David Bazan - Strange Negotiations (live in my living room)
Over 24 hours removed from this performance, from that night, and I’m still struggling to come up with the appropriate words to describe just how special it was. That night I simply tweeted: “Perfect.” I suppose that’s all that really needs to be said.
There are some common events that people traditionally hold as mile markers on their path through life: the day of their wedding, the births of children, the death of parents and other loved ones, etc. I’ve yet to experience any of those (and in the former two cases, I’m not optimistic that I ever will), and so the night of September 16, 2011 will certainly stand as one of the most important, meaningful, memorable, and powerful of my life.
As I wrote that morning, David Bazan’s music and words speak to me on a level that is fundamentally deeper than any other person. To have him in my home was truly an honor and a privilege, yet, no matter how many times I thanked him for stopping by and performing, he insisted that I was the one who deserved to be thanked, as I was the one who graciously provided him with a venue in which he could play. Without hosts like myself, he wouldn’t be able to financially support himself and his family by making these living room tours.
The performance itself was excellent. It was everything I’ve come to expect from these types of shows: moving, emotional, intimate, raw, imperfect, inviting, and cathartic. He played songs spanning the length of his career. He conversed with us through his traditional between-songs question: “Does anyone have a question at this point in the show?” and he answered all questions earnestly and patiently.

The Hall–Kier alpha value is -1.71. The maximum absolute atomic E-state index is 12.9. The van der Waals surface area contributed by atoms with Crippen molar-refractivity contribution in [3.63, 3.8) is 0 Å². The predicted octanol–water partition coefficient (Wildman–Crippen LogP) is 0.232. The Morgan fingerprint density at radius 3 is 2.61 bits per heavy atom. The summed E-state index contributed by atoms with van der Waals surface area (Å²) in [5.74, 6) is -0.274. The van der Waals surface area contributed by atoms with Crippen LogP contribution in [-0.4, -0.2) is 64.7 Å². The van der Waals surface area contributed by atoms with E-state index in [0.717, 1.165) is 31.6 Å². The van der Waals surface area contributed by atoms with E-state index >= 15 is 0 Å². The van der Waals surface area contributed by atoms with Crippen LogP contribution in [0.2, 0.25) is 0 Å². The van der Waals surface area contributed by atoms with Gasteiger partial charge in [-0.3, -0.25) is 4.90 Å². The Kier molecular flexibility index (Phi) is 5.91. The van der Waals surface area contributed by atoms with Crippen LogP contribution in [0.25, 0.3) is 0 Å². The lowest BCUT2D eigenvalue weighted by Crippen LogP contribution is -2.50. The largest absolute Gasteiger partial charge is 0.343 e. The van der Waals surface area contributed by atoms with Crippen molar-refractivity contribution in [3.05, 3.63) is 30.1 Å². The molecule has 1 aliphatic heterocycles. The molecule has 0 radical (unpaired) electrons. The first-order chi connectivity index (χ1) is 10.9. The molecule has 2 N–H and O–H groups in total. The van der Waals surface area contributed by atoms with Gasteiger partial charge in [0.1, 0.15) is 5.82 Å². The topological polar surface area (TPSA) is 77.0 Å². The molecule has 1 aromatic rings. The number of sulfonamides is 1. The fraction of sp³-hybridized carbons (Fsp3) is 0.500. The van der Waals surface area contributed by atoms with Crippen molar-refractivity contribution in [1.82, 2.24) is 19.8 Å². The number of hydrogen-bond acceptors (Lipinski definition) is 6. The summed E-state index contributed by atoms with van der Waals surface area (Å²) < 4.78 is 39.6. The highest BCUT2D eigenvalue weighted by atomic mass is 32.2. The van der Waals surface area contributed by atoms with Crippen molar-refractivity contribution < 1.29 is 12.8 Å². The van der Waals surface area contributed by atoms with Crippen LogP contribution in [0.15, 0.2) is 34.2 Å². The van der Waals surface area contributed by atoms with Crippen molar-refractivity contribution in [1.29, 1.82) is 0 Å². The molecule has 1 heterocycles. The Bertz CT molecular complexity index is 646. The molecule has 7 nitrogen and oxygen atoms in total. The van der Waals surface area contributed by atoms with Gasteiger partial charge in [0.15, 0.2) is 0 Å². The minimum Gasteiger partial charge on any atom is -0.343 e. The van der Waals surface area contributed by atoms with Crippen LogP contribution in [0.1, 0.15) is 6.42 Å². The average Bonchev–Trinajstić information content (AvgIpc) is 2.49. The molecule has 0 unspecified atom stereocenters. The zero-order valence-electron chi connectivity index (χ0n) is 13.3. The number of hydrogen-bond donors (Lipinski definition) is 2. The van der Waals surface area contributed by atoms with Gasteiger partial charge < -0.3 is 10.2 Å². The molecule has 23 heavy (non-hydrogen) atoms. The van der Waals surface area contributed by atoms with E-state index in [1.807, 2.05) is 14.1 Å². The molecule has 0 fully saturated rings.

We watched him struggle to perform the fingerstyle contrapuntal breakdown of “Slow And Steady Wins The Race” - because he had started the song with the capo on the wrong fret. I could see the gears grinding in his head as he worked out the conversion and within seconds he had locked in the change and he performed the second half without dropping a single note. He shared with us that - just that afternoon - he had finally learned how to correctly play the ‘boom-chicka’ section of “Please, Baby, Please” after listening to Ed Helms playing banjo on WTF with Mark Maron, as well as a performance by Nick Lowe - we were the first audience to ever hear him perform it the way he always intended it to be played.
Following the set he passed out free tour posters to all attendees and spent about 90 minutes hanging out with everyone in my kitchen. We had guests from Toronto, Buffalo, Rochester, Syracuse, DC, and Raleigh, among others, all of whom were polite, courteous, and respectful of my house and each other. While casually chatting in the kitchen, Nicky asked him how he was showering on this tour, as he is literally living in his van. He gave his answer and she and I both insisted that he take a shower at my place before he hit the road - he paused, considered the offer, and declined. 45 minutes later, as the last of the crowd had dispersed, she extended the offer once more - he paused, considered the offer, and accepted. David Bazan took a shower in my house. After the fact he admitted that he now felt like a million bucks and he didn’t know what he was thinking when he initially declined.
Exiting the bathroom and walking back towards the living room, he passed my music room, into which he stuck his head and paused for a moment. Someone commented: “Pretty impressive, isn’t it?” and he replied with a somewhat impressed chuckle “Yeah, man!” Over the course of the next 20 minutes, he and I talked shop about my guitars, his guitars, our tastes, and techniques. Much of that conversation was captured on video - a video that I’ll surely cherish for a long time to come. It was the perfect way to end the evening. He gathered the rest of his things, said his goodbyes to the few friends that remained, and made his humble exit.